One of my favorite design-space limitations has to do with how large exoskeletons can be on Earth: spiders and crabs literally cannot develop past a certain size, or their own articulated exoskeletons will collapse on themselves. This is a truly global limitation (though not a lunar one)! On a smaller scale, design-space limitations might surface in the anatomy of one species, given the existence of other features already possessed by that species. For example, while it might be selectively advantageous to have a third eye in the back of our heads, and while this may pop up from time to time in our genetic history, by and large this feature will be a disadvantage for its transitional bearer, since it will not only, say, expose him to greater risk of infection (and thus brain fever, akin to fatalities associated with “the dangerous triangle” (possible yuck warning!)), or, say, compromise the strength of his already holey skull and lead to debilitating brain damage, and, in turn, not a lot of reproductive edge. The “reigning” design features of the human skull impose certain limitations on otherwise “clever” adjustments.

Now, here is what this has to do with the hand exercise I began with: it leads me to wonder how a Darwinian theorist would explain the awkwardness of our ring finger. Is it hard to extend this finger simply because of the design-space limitations imposed by adjacent fingers? Or has its awkwardness evolved in response to some kind of subtle selective advantage? Or, more importantly, does it even make sense to assign either kind of explanation to such a trivial feature of human anatomy? I assume the awkwardness of extending our ring finger is a nearly global human phenomenon. Hence, it seems to be just as wrapped up in the saga of natural selection as any other feature. Any capable Darwinist could, of course, devise a story as to “why” this strange handicap has occurred among humans. But it would seem very ad hoc, the kind of “just so” story the late Stephen Jay Gould accused too many evolutionists of confabulating. What possible selective advantage or disadvantage would this very common attribute of the human hand have sub specie evolutionis?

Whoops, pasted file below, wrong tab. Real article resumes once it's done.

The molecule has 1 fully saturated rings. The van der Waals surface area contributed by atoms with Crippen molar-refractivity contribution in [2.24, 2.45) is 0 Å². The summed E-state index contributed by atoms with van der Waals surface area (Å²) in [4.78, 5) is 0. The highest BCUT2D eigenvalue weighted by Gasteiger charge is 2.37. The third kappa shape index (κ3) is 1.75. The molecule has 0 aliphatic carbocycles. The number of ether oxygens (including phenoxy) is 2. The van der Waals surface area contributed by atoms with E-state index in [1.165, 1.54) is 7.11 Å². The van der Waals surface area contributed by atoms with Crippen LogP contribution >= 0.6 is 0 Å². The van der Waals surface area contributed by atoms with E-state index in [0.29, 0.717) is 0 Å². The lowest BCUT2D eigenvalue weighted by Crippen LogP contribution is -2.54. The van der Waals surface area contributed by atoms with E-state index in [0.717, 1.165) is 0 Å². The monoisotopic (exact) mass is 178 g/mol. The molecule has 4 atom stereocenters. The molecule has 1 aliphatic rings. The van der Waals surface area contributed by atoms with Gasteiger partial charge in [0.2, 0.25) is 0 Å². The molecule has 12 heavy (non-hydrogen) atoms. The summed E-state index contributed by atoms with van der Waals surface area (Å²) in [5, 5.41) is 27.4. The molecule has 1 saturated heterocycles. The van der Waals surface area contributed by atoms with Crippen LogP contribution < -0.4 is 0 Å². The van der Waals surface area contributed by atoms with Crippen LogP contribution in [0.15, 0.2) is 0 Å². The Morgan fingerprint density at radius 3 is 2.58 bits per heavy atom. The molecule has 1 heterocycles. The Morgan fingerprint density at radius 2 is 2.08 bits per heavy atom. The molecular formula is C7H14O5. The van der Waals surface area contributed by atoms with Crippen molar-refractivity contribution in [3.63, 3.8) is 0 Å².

I raise this issue not to deny there is any such advantage, but simply to suggest that design-space limitations should get the lion’s share of explanatory credit in the purely materialistic terms most Darwinists promote as a total worldview. Indeed, it seems difficult, in purely materialistic terms, to decide which features of our human nature any more or less intelligibly connected with selection than others. For, in purely materialistic terms, all our features have been developed––and conjoined––by sheer chance. There is nothing more “intrinsic” about our genitalia as formally advantageous means of reproduction than there is about our ring fingers, since either group of organs could have or could have had, a greater or lesser reproductive advantage under different selective pressures.

In any case, it seems far more rational to say our ring finger is as pitiful as it is because it’s only got so much remaining design-space in which to adapt. Meanwhile, however, it is easy to spin off “reasons” why the thumb functions how it does (i.e., an opposable thumb enhances grip enhances eating enhances killing enhances breeding, etc.), or why the index and ring finger are so dexterous (i.e., similar reasons as opposable thumb, etc.). But, crucially, it is part of the neo-Darwinist method to forswear talk of “purpose” and “teleology” altogether in biological explanations. Therefore, since there is, by definition, no place for purpose in design-space limitations, it should be the primary mode of explanation for Darwinists. Since design-space limitations are the purest mode of nature blindly and bluntly using whatever comes into its grasp, the more ornate (and quickly apologetic) attempts to explain function and structure in terms of their adaptive goals, seem totally out of place in pure Darwinist terms. And yet, as Étienne Gilson explored in From Aristotle to Darwin and Back Again, those terms pervade the history and vocabulary of biological and evolutionary thought.